Via the BBC:
"London Underground staff have been told to say ‘hello everyone’ in an effort to become more gender-neutral.
TfL (Transport for London) said the move was to ensure all passengers felt ‘welcome’.
LGBT campaign group Stonewall welcomed the decision, which was supported by London mayor Sadiq Khan at a session of Mayor's Question Time last month.
The revised phrasing will be applied to all new pre-recorded announcements made across the capital's transport network.
Mark Evers, director of customer strategy at TfL, said: "We want everyone to feel welcome on our transport network."
"We have reviewed the language that we use in announcements and elsewhere and will make sure that it is fully inclusive, reflecting the great diversity of London."
This is not a terribly shocking development. Orwell predicted it with great precision more than a century ago in 1984:
‘It’s a beautiful thing, the destruction of words. Of course the great wastage is in the verbs and adjectives, but there are hundreds of nouns that can be got rid of as well. It isn’t only the synonyms; there are also the antonyms. After all, what justification is there for a word which is simply the opposite of some other word? A word contains its opposite in itself. Take “good”, for instance. If you have a word like “good”, what need is there for a word like “bad”? “Ungood” will do just as well— better, because it’s an exact opposite, which the other is not. Or again, if you want a stronger version of “good”, what sense is there in having a whole string of vague useless words like “excellent” and “splendid” and all the rest of them? “Plusgood” covers the meaning; or “doubleplusgood” if you want something stronger still. Of course we use those forms already, but in the final version of Newspeak there’ll be nothing else. In the end the whole notion of goodness and badness will be covered by only six words— in reality, only one word. Don’t you see the beauty of that, Winston?
Why use precise terms like “ladies” and “gentleman” when a vague one like “everyone” will do?
This might seem like a trivial change, but bear in mind: the ultimate goal of Newspeak in 1984 wasn't to change how people speak; it was to change how people think.
What’s interesting is that the current effort to shape words and thoughts is strikingly different from that which Orwell envisioned. It is being advanced not through a Ministry of Propaganda, but by appealing to the better angels of our culture: its love of inclusion and tolerance for others.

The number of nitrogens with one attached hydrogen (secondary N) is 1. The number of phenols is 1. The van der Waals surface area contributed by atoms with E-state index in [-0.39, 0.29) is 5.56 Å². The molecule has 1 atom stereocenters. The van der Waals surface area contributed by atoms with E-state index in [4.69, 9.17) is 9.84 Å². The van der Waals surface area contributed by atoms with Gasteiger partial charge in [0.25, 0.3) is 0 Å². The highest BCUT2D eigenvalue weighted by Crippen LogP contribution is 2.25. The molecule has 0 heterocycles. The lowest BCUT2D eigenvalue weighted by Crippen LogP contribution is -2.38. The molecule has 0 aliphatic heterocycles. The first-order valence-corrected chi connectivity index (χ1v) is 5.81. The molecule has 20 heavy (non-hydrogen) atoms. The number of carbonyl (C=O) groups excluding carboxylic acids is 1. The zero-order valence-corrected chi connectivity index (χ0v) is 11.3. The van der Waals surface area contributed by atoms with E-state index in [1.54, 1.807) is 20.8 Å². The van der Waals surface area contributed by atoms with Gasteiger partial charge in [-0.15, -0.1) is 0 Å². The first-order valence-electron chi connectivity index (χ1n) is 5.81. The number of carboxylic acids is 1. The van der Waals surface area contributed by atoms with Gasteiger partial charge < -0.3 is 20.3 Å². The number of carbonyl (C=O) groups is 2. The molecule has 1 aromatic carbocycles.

The effort to undermine and eventually destroy an idea as fundamental as male and female brings to mind another great British author: G.K. Chesterton.
In his brilliant novel The Man Who Was Thursday, Chesterton gives readers a glimpse of his greatest fear: that the West was committing suicide because postmodern man had been seduced by “entirely lawless modern philosophers.”
Early in the novel, the hero of the book, Gabriel Syme, asks an anarchist, Lucian Gregory, what it was he was after?
SYME: What is it you object to? You want to abolish Government?"
LUCIAN GREGORY: "To abolish God!" said Gregory, opening the eyes of a fanatic. "We do not only want to upset a few despotisms and police regulations; that sort of anarchism does exist, but it is a mere branch of the Nonconformists. We dig deeper and we blow you higher. We wish to deny all those arbitrary distinctions of vice and virtue, honour and treachery, upon which mere rebels base themselves. The silly sentimentalists of the French Revolution talked of the Rights of Man! We hate Rights as we hate Wrongs. We have abolished Right and Wrong."
And male and female as well, it seems.
It’s a different kind of Newspeak, to be sure, sweeter to the lips and easier on the palate. But is the endgame the same?
[Image Credit: Pixabay]
Jonathan Miltimore is the Managing Editor of FEE.org. His writing/reporting has appeared in TIME magazine, The Wall Street Journal, CNN, Forbes, Fox News, and the Washington Times.